|Publication number||US7712269 B2|
|Application number||US 11/926,718|
|Publication date||May 11, 2010|
|Filing date||Oct 29, 2007|
|Priority date||Oct 29, 2007|
|Also published as||US7832175, US7905065, US20090108159, US20100071286, US20100071312, WO2009058594A1|
|Publication number||11926718, 926718, US 7712269 B2, US 7712269B2, US-B2-7712269, US7712269 B2, US7712269B2|
|Inventors||Robert W. Powers|
|Original Assignee||Pin2Pin, Llc|
|Export Citation||BiBTeX, EndNote, RefMan|
|Patent Citations (29), Referenced by (1), Classifications (10), Legal Events (2)|
|External Links: USPTO, USPTO Assignment, Espacenet|
This invention relates to fastener devices, and, more particularly, to a fastener device capable of releasably securing an object with respect to an opening formed in a structure.
The damage to buildings and their contents due to storms, and especially hurricanes, is an ever increasing problem. Doors, windows and other openings in buildings must be secured from wind and rain. Once an opening in a building is breached, wind can enter the interior of the structure and damage or destroy walls, the roof and other parts of the building.
At least two basic approaches to secure openings in buildings are in general use, particularly in areas prone to hurricanes. One approach is to equip doors and windows in the building with “hurricane-resistant” glass, which generally comprises a combination of plastic vinyl layers and polyester film bonded between panes of glass to form a single sheet. Impacts by flying debris and the like from a storm may shatter the outer pane(s) of glass, but the interior plastic layer(s) generally prevent a breach of the opening. While laminated glass products of this type are reasonably effective, they are expensive, they frequently leak and they must be completely replaced, including the frame, if damaged.
The most common approach to securing openings in buildings involves placing a hurricane shutter or some type of panel, such as plywood, over a window, door, etc. to protect against wind, rain and flying debris. There are many types of hurricane shutters, including storm panel shutters, accordion shutters, colonial shutters, bahama-style shutters, roll-down shutters and others. Storm panel shutters come in different forms, but generally comprise a number of corrugated panels formed of metal or plastic which overlap one another and mount within tracks or to bolts affixed to the sides of the window or door opening. Colonial and bahama-style shutters are more aesthetically pleasing, and permanently mount either at the top or along the sides of the opening. Shutters of this type have louvered panels which may be closed, and the shutters secured to the building, during a storm. Accordion hurricane shutters typically comprise one or two groups of pivotally interconnected panels which are movable between a retracted position at one side of the opening, and an extended position to cover the opening.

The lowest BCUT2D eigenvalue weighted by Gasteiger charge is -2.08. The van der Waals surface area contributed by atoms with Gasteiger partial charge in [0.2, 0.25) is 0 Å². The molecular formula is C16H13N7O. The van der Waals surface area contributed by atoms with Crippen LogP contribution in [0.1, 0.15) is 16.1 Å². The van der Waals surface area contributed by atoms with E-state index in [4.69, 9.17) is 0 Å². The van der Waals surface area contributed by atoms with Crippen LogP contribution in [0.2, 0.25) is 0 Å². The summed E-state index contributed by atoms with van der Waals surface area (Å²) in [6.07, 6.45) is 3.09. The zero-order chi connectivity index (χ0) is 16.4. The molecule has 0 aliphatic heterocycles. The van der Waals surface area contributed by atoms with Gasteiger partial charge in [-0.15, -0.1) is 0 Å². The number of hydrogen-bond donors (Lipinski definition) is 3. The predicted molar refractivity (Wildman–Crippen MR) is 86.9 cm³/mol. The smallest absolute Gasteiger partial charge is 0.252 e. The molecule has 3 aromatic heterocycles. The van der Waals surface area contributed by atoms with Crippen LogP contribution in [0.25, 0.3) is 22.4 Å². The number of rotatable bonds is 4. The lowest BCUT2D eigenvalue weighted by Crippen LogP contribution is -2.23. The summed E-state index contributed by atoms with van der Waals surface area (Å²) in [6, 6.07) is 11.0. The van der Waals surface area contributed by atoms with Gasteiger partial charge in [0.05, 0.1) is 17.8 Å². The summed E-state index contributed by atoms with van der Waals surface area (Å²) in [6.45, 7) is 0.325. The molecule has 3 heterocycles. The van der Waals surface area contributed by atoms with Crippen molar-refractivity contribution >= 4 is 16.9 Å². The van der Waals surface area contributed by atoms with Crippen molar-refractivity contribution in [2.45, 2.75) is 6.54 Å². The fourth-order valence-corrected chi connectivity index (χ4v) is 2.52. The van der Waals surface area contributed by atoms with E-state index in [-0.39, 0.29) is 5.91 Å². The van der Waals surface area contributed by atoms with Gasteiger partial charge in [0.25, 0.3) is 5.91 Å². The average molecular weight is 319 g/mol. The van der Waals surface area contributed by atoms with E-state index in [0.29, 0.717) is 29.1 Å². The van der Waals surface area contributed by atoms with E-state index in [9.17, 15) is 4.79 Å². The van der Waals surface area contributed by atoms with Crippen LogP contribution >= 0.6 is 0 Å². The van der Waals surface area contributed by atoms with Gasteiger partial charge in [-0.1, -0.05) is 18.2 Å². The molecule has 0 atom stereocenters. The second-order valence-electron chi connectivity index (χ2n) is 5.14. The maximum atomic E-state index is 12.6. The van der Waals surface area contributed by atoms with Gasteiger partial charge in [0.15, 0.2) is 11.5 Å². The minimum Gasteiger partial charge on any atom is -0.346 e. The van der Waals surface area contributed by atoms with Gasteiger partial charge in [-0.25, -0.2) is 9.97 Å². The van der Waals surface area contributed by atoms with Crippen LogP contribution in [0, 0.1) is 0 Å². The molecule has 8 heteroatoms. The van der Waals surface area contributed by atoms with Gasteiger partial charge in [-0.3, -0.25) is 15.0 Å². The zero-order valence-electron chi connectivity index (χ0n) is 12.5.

Shutters of the type described above suffer from various deficiencies. All are relatively expensive and may be deployed in advance of storm with varying degrees of difficulty. Many shutters remain permanently in place on the exterior of a structure and detract from the aesthetics of the building, and require periodic maintenance due to exposure to the elements.
Given the disadvantages of hurricane-resistant glass and shutters, the placement of a panel over doors, windows and other openings is a comparatively inexpensive alternative. However, difficulty arises with the manner in which the panels are mounted in place to the door and window frames, or other openings in a building. In many instances, sheets of plywood or other panels made of similar materials are nailed or screwed to the building structure. This creates unsightly holes which must be filled in and painted over after the storm has passed. Further, nails and screws can be pulled out of place when subjected to high winds, particularly where the panels do not snugly fit the openings and are larger in size, e.g. panels for large doors and windows.
Fastener devices for securing an object such as a panel with respect to door frames, window frames and other openings in a building have been proposed in the past. U.S. Pat. No. 5,507,118 discloses two cross braces which are pivotally connected to one another and mounted to a board sized to fit over the opening of a window. The ends of each brace receive a rod which telescopes in and out of the brace. In order to mount a board over a window opening, the rods at the opposed ends of both cross braces are extended into openings formed in the window frame. French Patent No. 2 237 485 discloses a central telescoping element which supports arms that extends to the four corners of a window or other opening in a building to secure a plastic film over the opening. U.S. Pat. No. 2,549,661 teaches the use of cross braces including a horizontally extending brace and vertically oriented members located on the outside of a window, and at least one horizontal brace and one vertical member positioned on the inside of a window. Rubber strips are located between the horizontal braces and the window pane, and between the vertical members and window pane, to localize the effect of vibratory stresses on the window pane produce by storms.